Beth Shuford of Valle Crucis has a portfolio of stained glass pieces she has done. She is a featured artist through Aug. 28 at Edgewood Cottage for the Artists in Residence series hosted by Blowing Rock Historical Society.
That’s the artist Beth Shuford framed in one of her stained glass pieces, with a mirror in the middle. Shuford, who teaches the art at Appalachian State University’s Craft Enrichment Department, is a featured artists through Aug. 28 at Edgewood Cottage for Blowing Rock Historical Society’s Artists in Residence series.
This howling wolf seems to be in front of the moon, an unusual piece created by artist Beth Shuford, one of the featured artists at Edgewood Cottage in Blowing Rock, through Aug. 28.
Beth Shuford of Valle Crucis is one of the featured artists through Aug. 28 in the Artists in Residence series at Blowing Rock’s Edgewood Cottage.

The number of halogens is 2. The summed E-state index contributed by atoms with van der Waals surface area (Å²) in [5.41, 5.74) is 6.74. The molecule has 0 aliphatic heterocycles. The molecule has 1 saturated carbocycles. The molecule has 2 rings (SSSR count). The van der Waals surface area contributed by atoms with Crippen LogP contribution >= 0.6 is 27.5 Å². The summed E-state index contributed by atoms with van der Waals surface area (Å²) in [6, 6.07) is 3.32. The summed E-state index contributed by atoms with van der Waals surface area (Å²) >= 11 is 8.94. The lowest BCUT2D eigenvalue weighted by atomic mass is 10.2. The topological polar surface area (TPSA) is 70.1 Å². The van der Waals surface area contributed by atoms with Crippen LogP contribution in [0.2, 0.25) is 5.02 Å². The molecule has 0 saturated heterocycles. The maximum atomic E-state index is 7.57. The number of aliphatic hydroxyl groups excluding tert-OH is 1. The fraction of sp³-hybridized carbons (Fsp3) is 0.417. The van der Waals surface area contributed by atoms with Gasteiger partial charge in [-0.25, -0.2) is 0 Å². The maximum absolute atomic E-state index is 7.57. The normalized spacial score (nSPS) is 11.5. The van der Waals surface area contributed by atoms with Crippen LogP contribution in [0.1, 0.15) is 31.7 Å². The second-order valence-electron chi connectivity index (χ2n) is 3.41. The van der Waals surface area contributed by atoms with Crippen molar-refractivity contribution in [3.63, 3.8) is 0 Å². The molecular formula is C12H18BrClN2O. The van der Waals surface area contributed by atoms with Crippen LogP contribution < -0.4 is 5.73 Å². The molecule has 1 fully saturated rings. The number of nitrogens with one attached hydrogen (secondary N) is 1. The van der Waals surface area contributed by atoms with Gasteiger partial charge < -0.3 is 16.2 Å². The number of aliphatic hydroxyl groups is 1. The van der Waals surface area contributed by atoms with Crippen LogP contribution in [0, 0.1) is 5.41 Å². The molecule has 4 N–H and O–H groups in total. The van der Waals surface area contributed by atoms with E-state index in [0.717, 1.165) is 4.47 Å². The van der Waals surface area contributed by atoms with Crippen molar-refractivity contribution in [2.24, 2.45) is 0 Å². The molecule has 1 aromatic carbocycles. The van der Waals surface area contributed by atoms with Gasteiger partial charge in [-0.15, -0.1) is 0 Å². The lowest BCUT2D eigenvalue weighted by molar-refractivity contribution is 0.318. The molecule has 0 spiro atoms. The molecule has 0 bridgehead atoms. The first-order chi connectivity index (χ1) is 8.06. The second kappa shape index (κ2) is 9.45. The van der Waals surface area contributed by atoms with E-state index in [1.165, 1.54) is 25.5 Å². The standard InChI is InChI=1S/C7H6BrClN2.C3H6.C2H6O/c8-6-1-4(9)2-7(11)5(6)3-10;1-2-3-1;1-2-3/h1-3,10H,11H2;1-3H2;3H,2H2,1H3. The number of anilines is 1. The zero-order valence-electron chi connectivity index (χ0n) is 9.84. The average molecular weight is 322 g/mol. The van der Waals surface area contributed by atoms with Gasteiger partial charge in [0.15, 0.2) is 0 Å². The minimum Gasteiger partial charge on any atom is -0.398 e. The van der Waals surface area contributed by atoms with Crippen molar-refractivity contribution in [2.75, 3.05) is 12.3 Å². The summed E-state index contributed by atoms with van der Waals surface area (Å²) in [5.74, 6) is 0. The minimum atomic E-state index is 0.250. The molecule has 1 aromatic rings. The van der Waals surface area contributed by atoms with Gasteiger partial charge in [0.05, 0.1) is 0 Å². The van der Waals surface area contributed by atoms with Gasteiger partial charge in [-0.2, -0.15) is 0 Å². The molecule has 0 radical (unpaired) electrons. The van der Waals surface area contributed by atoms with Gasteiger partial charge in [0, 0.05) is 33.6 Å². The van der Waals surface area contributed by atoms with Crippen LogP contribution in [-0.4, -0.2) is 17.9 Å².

This stained glass art depicting a raven against the moon was created by Beth Shuford, one of the featured artists at Edgewood Cottage through Aug. 28, as part of the Artists in Residence series hosted by the Blowing Rock Historical Society.

This howling wolf seems to be in front of the moon, an unusual piece created by artist Beth Shuford, one of the featured artists at Edgewood Cottage in Blowing Rock, through Aug. 28.
BLOWING ROCK — Glass is a prominent common denominator for Beth Shuford’s business and professional life. For several years she was a quotation analyst with a fiber-optics company in Hickory. Today, she works with stained glass.
Fiber optic cables are most often made by drawing glass to a diameter slightly thicker than a human hair. Stained glass in Shuford’s hands is manipulated in a multitude of ways to produce art.